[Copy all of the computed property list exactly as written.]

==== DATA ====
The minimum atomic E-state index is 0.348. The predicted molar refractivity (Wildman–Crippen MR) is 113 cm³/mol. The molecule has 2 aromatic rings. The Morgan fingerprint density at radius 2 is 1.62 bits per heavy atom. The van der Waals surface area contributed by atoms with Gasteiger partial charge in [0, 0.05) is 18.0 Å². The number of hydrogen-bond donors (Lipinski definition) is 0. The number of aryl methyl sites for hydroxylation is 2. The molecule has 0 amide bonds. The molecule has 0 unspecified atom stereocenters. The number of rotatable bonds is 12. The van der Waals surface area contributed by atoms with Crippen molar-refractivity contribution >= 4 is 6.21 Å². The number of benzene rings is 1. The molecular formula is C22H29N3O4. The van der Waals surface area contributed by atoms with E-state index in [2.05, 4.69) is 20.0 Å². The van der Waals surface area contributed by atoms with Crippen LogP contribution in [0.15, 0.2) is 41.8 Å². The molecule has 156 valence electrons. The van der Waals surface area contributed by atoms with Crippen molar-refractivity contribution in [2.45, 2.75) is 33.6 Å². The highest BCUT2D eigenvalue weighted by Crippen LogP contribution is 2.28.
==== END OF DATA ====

The minimum atomic E-state index is 0.348. The predicted molar refractivity (Wildman–Crippen MR) is 113 cm³/mol. The molecule has 2 aromatic rings. The Morgan fingerprint density at radius 2 is 1.62 bits per heavy atom. The van der Waals surface area contributed by atoms with Gasteiger partial charge in [0, 0.05) is 18.0 Å². The number of hydrogen-bond donors (Lipinski definition) is 0. The number of aryl methyl sites for hydroxylation is 2. The molecule has 0 amide bonds. The molecule has 0 unspecified atom stereocenters. The number of rotatable bonds is 12. The van der Waals surface area contributed by atoms with Crippen molar-refractivity contribution >= 4 is 6.21 Å². The number of benzene rings is 1. The molecular formula is C22H29N3O4. The van der Waals surface area contributed by atoms with E-state index in [2.05, 4.69) is 20.0 Å². The van der Waals surface area contributed by atoms with Crippen LogP contribution in [0.15, 0.2) is 41.8 Å². The molecule has 156 valence electrons. The van der Waals surface area contributed by atoms with Crippen molar-refractivity contribution in [2.45, 2.75) is 33.6 Å². The highest BCUT2D eigenvalue weighted by Crippen LogP contribution is 2.28.